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  • Writer's pictureBonnie

Honeybee and Native Plants

I love plants. I like them so much that I spend my spare time working at a local plant nursery. It's therapeutic to have my hands in soil; it fills me with hope to see buds forming on shrubs and fern fiddles developing. I wanted to bring this passion into my work as a home inspector, so I give all my clients a packet of wildflower seeds to plant their own pollinator garden. It may come as no surprise that one thing I always notice is a home's landscaping.

I see two extremes commonly: well-kept homes with lush vegetation growing around the house, and poorly-kept homes with out of control tree branches and overgrown plants attached to the siding. What those two scenarios have in common is moisture retention. Planting closely to your home can prevent siding from adequately drying, and watering the plants adds moisture in the soil. To add to this water equation, a lot of homes have sprinkler systems that are set on a timer to water every morning because they are maintaining manicured lawns. This can be poor planning if all of this moisture is held along your foundation. Do you know the biggest threat to a home is water!?

Most home inspectors would prefer no trees within a 50-foot radius of a house, but I think there can be a balance. Pruning tree branches and pointing sprinkler heads away from your siding are great starting points. Another great option is planting native plants instead of tropical or exotic ones.

Native plants are conditioned to the climate of a particular region, which includes the amount of rainfall, sunlight, and duration of freezing temperatures. One of the biggest perks to planting native flowers, trees, and grasses is that they require much less water because they already know what to expect. Another perk is the pollinators (such as bees and butterflies) easily recognize these plants as a food source or habitat. I named my home inspection company after one of the most recognizable pollinators: the honeybee.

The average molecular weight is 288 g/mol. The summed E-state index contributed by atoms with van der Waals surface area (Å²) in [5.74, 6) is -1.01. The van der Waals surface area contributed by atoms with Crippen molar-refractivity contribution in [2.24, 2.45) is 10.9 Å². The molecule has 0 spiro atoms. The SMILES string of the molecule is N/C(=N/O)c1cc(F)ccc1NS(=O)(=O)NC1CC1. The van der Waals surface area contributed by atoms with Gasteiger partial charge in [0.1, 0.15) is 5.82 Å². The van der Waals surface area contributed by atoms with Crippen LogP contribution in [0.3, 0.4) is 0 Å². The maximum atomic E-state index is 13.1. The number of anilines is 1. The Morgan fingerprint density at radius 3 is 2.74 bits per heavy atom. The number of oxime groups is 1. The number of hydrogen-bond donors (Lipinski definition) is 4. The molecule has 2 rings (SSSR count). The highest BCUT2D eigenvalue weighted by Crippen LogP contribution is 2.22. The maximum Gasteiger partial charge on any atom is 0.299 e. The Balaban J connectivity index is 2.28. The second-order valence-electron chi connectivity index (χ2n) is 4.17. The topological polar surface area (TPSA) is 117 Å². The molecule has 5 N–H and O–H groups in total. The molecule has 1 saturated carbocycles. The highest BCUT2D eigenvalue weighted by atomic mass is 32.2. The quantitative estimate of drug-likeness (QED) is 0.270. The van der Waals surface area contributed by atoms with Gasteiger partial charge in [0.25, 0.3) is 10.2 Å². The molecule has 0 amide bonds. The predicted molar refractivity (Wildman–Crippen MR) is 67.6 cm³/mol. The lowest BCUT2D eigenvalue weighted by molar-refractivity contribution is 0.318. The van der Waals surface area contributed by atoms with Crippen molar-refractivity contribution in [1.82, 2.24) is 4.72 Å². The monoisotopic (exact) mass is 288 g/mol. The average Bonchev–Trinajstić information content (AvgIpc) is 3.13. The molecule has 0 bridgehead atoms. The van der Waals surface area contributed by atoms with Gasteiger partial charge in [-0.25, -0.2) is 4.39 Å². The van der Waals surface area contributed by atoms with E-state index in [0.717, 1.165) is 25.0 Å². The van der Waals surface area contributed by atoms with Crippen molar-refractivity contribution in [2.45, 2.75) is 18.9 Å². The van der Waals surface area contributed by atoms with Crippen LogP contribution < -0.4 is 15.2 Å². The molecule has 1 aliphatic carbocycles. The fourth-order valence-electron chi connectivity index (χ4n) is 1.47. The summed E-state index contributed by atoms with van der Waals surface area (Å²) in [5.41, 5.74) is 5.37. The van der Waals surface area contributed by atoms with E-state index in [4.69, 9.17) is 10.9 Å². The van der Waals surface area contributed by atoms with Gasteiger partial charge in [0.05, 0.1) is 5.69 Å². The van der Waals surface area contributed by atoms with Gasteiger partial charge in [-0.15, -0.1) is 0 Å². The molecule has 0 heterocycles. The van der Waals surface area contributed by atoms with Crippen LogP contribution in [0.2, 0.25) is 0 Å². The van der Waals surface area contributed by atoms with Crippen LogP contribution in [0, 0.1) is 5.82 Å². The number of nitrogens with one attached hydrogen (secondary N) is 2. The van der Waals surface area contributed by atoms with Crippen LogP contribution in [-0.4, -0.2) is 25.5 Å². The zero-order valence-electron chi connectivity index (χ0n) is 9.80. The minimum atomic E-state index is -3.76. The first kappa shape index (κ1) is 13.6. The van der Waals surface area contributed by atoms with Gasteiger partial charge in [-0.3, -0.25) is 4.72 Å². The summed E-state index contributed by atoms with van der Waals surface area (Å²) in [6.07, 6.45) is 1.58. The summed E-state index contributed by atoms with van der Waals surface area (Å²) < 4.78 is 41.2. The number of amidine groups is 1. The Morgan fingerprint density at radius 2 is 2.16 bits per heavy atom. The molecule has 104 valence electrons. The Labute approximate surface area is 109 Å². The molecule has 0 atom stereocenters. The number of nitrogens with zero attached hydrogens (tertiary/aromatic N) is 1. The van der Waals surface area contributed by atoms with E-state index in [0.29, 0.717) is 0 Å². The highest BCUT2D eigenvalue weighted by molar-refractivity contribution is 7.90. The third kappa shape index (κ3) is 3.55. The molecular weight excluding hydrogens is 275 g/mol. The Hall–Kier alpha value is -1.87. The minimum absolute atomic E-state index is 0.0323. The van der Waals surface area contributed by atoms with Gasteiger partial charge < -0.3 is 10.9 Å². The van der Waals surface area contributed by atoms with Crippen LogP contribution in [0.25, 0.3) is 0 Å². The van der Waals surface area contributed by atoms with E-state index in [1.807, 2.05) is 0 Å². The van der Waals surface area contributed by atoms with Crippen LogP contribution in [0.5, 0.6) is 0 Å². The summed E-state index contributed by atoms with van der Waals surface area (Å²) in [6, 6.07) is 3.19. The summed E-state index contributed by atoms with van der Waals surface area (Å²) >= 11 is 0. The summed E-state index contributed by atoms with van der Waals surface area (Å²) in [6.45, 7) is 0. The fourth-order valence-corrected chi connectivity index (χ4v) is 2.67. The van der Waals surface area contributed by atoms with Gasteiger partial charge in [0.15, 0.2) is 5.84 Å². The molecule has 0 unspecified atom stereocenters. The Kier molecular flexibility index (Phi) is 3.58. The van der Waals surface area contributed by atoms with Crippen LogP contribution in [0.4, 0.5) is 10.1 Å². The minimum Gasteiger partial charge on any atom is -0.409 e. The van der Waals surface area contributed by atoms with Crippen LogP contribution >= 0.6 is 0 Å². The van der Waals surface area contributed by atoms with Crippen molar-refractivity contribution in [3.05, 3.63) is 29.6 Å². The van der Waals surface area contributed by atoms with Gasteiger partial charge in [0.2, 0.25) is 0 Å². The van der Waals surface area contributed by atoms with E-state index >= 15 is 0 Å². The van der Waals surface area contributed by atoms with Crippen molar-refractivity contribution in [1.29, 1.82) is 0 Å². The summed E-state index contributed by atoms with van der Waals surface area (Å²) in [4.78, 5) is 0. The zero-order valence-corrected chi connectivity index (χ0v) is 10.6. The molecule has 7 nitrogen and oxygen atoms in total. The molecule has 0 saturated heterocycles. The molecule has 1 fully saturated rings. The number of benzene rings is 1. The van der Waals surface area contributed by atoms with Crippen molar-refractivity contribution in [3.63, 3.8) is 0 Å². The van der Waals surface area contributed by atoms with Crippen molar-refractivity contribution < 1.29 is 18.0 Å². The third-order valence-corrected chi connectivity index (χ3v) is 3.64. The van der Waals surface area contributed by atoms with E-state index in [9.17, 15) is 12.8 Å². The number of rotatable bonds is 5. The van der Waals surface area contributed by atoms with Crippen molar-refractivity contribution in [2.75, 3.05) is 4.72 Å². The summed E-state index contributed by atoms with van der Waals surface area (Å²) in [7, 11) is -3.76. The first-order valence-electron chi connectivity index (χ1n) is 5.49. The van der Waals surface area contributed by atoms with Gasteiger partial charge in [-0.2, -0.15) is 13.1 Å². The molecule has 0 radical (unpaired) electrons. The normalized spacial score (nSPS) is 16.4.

When starting your landscaping project for the spring, remember that plants want to grow. They'll do everything they can to succeed. There are a few items you'll need to check to make sure you choose the right plant, though. What kind of soil do you have? Where are your sunny/shady spots? How does water collect in your yard? Seeds and potted plants will have labels stating the plants preferred amounts soil, sun, and water. For a general example, a fern requires more moisture and less sun compared to a cactus which needs more sun and less water.

This is an example of what not to do:

Here the seller found something that looked pretty and assumed it would work. Well, it will, but that is the problem. This tree will grow to be at least 20ft tall and about 8ft wide which will engulf the house; the roots may push at the foundation, and the branches will scrape the house, window, and roof. The lesson here is to select plants for their mature size so that its dimensions are acceptable around your home.


If you'd like to dig deeper into horticulture, explore plant hardiness zones and find out which zone you're in. You can also check out the native plants sales that Audubon Arkansas hosts each spring and fall. During Covid, all their sales have been online and you pickup your plants at the office after the sale closes. Here is the link for Audubon Arkansas's facebook site.

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